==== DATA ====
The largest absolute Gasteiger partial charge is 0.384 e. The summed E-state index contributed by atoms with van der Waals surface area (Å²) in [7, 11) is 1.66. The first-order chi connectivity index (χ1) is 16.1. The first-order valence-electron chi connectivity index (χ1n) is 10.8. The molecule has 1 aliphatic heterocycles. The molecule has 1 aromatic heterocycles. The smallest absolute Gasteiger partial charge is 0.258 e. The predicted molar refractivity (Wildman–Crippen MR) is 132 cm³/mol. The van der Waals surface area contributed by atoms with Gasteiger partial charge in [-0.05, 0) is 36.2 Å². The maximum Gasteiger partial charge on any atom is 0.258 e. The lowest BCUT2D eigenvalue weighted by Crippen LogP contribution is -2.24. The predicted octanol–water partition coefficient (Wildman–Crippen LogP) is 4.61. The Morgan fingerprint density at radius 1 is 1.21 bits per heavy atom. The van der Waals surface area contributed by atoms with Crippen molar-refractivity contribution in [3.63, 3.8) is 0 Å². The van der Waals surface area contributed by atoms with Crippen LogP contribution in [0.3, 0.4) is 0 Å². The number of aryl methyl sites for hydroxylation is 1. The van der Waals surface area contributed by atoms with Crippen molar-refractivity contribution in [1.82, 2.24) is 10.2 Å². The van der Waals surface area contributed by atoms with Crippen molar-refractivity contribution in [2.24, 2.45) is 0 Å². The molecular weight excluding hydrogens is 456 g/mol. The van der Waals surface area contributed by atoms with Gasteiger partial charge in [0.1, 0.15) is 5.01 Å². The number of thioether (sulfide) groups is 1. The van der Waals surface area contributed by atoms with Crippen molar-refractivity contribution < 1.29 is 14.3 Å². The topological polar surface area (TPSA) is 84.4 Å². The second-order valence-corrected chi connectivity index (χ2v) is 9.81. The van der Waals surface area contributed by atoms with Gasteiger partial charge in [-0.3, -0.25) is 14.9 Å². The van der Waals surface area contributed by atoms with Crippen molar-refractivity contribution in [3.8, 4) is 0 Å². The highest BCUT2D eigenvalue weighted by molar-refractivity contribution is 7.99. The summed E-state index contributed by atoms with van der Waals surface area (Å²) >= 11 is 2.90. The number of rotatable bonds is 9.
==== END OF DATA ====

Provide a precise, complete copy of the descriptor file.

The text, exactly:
The largest absolute Gasteiger partial charge is 0.384 e. The summed E-state index contributed by atoms with van der Waals surface area (Å²) in [7, 11) is 1.66. The first-order chi connectivity index (χ1) is 16.1. The first-order valence-electron chi connectivity index (χ1n) is 10.8. The molecule has 1 aliphatic heterocycles. The molecule has 1 aromatic heterocycles. The smallest absolute Gasteiger partial charge is 0.258 e. The predicted molar refractivity (Wildman–Crippen MR) is 132 cm³/mol. The van der Waals surface area contributed by atoms with Gasteiger partial charge in [-0.05, 0) is 36.2 Å². The maximum Gasteiger partial charge on any atom is 0.258 e. The lowest BCUT2D eigenvalue weighted by Crippen LogP contribution is -2.24. The predicted octanol–water partition coefficient (Wildman–Crippen LogP) is 4.61. The Morgan fingerprint density at radius 1 is 1.21 bits per heavy atom. The van der Waals surface area contributed by atoms with Crippen molar-refractivity contribution in [3.63, 3.8) is 0 Å². The van der Waals surface area contributed by atoms with Crippen LogP contribution in [0.3, 0.4) is 0 Å². The number of aryl methyl sites for hydroxylation is 1. The van der Waals surface area contributed by atoms with Crippen molar-refractivity contribution in [1.82, 2.24) is 10.2 Å². The van der Waals surface area contributed by atoms with Crippen molar-refractivity contribution in [2.24, 2.45) is 0 Å². The molecular weight excluding hydrogens is 456 g/mol. The van der Waals surface area contributed by atoms with Gasteiger partial charge in [0.1, 0.15) is 5.01 Å². The number of thioether (sulfide) groups is 1. The van der Waals surface area contributed by atoms with Crippen molar-refractivity contribution < 1.29 is 14.3 Å². The topological polar surface area (TPSA) is 84.4 Å². The second-order valence-corrected chi connectivity index (χ2v) is 9.81. The van der Waals surface area contributed by atoms with Gasteiger partial charge in [-0.3, -0.25) is 14.9 Å². The van der Waals surface area contributed by atoms with Crippen molar-refractivity contribution in [3.8, 4) is 0 Å². The highest BCUT2D eigenvalue weighted by molar-refractivity contribution is 7.99. The summed E-state index contributed by atoms with van der Waals surface area (Å²) >= 11 is 2.90. The number of rotatable bonds is 9.